A pap smear, also called a pap test, is something that every woman needs to get. That’s because it is a way to check for signs of cancerous cells or ones that may be cancerous in the future. A pap smear allows for your doctor to look at the tissue and cells in your cervix in hopes to catch signs of cervical cancer. Every woman needs to get pap smears, but not many people know much about them. We’re here to answer all your pap smear questions.
How should I prepare for a pap smear?
There are a few things to do before your test to get the most accurate results. The first is to schedule the test about two weeks after the start of your period. This is because the menstrual fluid might make it more difficult for your doctor to perform the PAP. Additionally, in the 2 or 3 days leading up to the test, here are a few things not to do(1):
Use vaginal medications
All of these can wash away the abnormal cells.
What happens during the pap smear procedure?
A pap smear will take place at your doctor's office during your routine pelvic exam. You will lay down on the table and place your feet in the two stirrups. The doctor will then open up your cervix with a tool called a speculum and use a swab to take a sample of the cells in your cervix. Then, your swab will be sent off to a lab for testing.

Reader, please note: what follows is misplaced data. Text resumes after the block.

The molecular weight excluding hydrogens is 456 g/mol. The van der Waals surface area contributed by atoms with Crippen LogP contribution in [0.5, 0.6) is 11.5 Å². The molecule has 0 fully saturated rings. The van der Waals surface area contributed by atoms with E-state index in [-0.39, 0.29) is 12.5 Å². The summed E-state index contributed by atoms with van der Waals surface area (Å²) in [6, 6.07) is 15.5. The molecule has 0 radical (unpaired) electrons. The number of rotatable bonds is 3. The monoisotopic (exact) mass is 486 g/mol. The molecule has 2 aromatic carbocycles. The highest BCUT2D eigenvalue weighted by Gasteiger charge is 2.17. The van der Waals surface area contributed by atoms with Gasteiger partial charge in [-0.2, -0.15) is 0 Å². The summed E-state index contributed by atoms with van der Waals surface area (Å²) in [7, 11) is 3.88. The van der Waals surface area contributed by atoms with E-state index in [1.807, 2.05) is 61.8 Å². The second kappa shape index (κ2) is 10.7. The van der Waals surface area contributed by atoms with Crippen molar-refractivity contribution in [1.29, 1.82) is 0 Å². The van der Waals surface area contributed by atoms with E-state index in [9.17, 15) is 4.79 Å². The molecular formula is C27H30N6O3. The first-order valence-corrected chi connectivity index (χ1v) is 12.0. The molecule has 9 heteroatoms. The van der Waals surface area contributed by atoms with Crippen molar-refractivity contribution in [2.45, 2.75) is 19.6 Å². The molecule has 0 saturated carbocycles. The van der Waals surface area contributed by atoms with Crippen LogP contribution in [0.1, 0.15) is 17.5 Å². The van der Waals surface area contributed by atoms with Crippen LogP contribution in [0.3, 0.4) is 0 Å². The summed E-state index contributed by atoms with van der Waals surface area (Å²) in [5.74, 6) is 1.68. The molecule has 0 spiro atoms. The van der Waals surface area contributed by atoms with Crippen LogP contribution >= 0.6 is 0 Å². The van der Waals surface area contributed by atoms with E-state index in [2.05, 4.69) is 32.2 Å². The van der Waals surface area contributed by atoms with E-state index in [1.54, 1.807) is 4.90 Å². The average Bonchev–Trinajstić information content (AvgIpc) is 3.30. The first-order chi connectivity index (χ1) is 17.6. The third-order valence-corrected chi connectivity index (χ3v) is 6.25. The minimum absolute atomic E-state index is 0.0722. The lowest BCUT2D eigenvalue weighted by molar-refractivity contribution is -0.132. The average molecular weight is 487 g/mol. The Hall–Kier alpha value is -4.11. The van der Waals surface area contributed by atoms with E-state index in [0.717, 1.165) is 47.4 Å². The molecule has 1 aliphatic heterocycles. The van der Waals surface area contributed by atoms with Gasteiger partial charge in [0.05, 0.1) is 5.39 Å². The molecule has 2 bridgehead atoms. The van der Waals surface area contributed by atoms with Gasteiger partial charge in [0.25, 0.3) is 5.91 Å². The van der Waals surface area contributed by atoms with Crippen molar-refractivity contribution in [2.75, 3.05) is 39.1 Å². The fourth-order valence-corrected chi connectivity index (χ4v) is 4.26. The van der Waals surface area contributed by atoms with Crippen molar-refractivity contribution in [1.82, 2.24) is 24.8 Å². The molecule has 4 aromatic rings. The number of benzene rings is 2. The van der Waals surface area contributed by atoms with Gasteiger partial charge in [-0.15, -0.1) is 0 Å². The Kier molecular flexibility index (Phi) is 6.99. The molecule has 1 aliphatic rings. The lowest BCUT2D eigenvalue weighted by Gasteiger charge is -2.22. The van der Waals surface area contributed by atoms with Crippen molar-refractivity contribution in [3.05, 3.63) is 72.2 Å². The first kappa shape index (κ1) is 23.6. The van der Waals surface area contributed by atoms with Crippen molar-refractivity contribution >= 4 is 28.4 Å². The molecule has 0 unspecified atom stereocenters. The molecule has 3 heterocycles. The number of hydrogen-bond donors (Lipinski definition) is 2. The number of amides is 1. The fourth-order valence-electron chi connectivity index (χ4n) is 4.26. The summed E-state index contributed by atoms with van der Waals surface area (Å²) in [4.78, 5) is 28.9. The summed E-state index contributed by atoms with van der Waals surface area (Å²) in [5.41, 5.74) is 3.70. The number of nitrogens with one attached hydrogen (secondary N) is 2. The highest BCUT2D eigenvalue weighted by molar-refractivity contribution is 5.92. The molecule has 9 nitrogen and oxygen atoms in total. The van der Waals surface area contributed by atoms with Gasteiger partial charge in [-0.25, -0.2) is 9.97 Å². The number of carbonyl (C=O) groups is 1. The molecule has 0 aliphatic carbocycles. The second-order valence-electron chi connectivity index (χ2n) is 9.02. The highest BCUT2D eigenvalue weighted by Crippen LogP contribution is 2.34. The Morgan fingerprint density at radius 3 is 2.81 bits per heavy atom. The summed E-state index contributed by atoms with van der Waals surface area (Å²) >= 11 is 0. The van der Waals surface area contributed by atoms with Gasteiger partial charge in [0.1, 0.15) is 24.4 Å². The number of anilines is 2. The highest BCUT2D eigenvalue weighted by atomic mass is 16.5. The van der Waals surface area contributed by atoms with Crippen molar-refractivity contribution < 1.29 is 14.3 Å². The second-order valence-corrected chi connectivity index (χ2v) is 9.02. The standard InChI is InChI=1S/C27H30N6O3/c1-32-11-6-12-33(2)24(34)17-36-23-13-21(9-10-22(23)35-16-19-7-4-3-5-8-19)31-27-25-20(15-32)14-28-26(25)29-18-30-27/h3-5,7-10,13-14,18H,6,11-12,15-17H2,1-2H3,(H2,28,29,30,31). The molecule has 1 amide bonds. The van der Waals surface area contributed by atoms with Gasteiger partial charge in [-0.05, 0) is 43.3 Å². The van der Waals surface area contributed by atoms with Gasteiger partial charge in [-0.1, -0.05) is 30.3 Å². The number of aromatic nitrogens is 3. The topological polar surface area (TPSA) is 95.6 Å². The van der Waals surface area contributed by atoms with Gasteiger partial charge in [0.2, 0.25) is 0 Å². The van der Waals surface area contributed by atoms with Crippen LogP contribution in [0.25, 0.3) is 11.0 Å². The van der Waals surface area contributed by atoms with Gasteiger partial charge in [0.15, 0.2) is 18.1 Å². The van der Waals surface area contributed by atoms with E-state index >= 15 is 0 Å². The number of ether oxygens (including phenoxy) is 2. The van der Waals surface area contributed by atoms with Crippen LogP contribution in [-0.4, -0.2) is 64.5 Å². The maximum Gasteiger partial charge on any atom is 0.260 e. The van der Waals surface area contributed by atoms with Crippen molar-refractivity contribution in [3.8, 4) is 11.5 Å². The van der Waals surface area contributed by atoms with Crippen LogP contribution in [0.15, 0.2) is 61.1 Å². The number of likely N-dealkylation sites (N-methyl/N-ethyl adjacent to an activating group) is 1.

The whole procedure takes about 10 to 20 minutes. And don’t worry, it won’t hurt. You may feel a little uncomfortable or a small pinch, but nothing should be painful.
When should I start getting pap smears and how often?
Doctors recommend you start getting pap smears at the age of 21. After that, you should get them every 3 years or so. Depending on your results and health conditions, you may be asked to get them more often. Additionally, it is recommended women aged 30-65 get pap smear and HPV testing at the same times. This only needs to occur every 5 years. If you decided not to get HPV testing, then you would continue with the pap smear testing every 3 years.
How long do I have to wait for my results and what happens next?
Your results could take anywhere from a few days to 2 weeks to arrive. It just depends on the system of the lab you are using. Your doctor will contact you with your results and discuss the next steps.
If your results come back abnormal, your doctor may also perform an HPV test, a biopsy, or a colposcopy. These different tests will give them a better idea of what is going on in your cervix.
Getting a pap smear is nothing to be afraid of. It is something that has saved many lives. According to The University of Iowa Healthcare, “cervical cancer is 100% curable if detected early” (2). So be sure to get your pap tests.